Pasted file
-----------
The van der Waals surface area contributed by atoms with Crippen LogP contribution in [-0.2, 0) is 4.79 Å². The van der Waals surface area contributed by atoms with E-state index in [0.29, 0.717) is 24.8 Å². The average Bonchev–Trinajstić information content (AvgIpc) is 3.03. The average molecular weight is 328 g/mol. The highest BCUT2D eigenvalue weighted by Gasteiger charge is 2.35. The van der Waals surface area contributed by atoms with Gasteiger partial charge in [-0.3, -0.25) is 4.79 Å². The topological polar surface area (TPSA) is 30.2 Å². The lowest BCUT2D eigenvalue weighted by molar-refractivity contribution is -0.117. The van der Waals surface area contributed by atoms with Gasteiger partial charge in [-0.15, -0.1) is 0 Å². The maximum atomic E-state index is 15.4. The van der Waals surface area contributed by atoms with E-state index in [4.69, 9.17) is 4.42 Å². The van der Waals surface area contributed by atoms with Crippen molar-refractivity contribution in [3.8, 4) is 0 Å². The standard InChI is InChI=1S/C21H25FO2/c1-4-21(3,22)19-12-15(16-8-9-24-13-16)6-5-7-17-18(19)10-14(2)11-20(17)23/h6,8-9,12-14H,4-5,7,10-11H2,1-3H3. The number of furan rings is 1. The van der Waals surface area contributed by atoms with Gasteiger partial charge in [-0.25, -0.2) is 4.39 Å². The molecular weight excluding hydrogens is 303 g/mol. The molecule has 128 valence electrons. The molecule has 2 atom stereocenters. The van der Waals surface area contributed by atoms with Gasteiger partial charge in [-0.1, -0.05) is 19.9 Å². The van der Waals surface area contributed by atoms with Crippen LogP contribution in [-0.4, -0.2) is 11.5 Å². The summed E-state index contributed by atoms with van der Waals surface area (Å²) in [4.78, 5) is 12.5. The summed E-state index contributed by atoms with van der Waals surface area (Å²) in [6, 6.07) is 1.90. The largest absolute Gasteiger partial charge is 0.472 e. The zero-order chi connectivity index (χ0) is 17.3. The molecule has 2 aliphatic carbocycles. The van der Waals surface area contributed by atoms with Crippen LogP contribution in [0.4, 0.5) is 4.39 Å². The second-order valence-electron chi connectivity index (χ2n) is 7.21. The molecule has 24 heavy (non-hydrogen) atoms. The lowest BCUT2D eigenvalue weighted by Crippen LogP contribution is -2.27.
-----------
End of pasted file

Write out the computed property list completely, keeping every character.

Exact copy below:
The van der Waals surface area contributed by atoms with Crippen LogP contribution in [-0.2, 0) is 4.79 Å². The van der Waals surface area contributed by atoms with E-state index in [0.29, 0.717) is 24.8 Å². The average Bonchev–Trinajstić information content (AvgIpc) is 3.03. The average molecular weight is 328 g/mol. The highest BCUT2D eigenvalue weighted by Gasteiger charge is 2.35. The van der Waals surface area contributed by atoms with Gasteiger partial charge in [-0.3, -0.25) is 4.79 Å². The topological polar surface area (TPSA) is 30.2 Å². The lowest BCUT2D eigenvalue weighted by molar-refractivity contribution is -0.117. The van der Waals surface area contributed by atoms with Gasteiger partial charge in [-0.15, -0.1) is 0 Å². The maximum atomic E-state index is 15.4. The van der Waals surface area contributed by atoms with E-state index in [4.69, 9.17) is 4.42 Å². The van der Waals surface area contributed by atoms with Crippen molar-refractivity contribution in [3.8, 4) is 0 Å². The standard InChI is InChI=1S/C21H25FO2/c1-4-21(3,22)19-12-15(16-8-9-24-13-16)6-5-7-17-18(19)10-14(2)11-20(17)23/h6,8-9,12-14H,4-5,7,10-11H2,1-3H3. The number of furan rings is 1. The van der Waals surface area contributed by atoms with Gasteiger partial charge in [-0.25, -0.2) is 4.39 Å². The molecular weight excluding hydrogens is 303 g/mol. The molecule has 128 valence electrons. The molecule has 2 atom stereocenters. The van der Waals surface area contributed by atoms with Gasteiger partial charge in [-0.1, -0.05) is 19.9 Å². The van der Waals surface area contributed by atoms with Crippen LogP contribution in [-0.4, -0.2) is 11.5 Å². The summed E-state index contributed by atoms with van der Waals surface area (Å²) in [4.78, 5) is 12.5. The summed E-state index contributed by atoms with van der Waals surface area (Å²) in [6, 6.07) is 1.90. The largest absolute Gasteiger partial charge is 0.472 e. The zero-order chi connectivity index (χ0) is 17.3. The molecule has 2 aliphatic carbocycles. The van der Waals surface area contributed by atoms with Crippen LogP contribution in [0.4, 0.5) is 4.39 Å². The second-order valence-electron chi connectivity index (χ2n) is 7.21. The molecule has 24 heavy (non-hydrogen) atoms. The lowest BCUT2D eigenvalue weighted by Crippen LogP contribution is -2.27.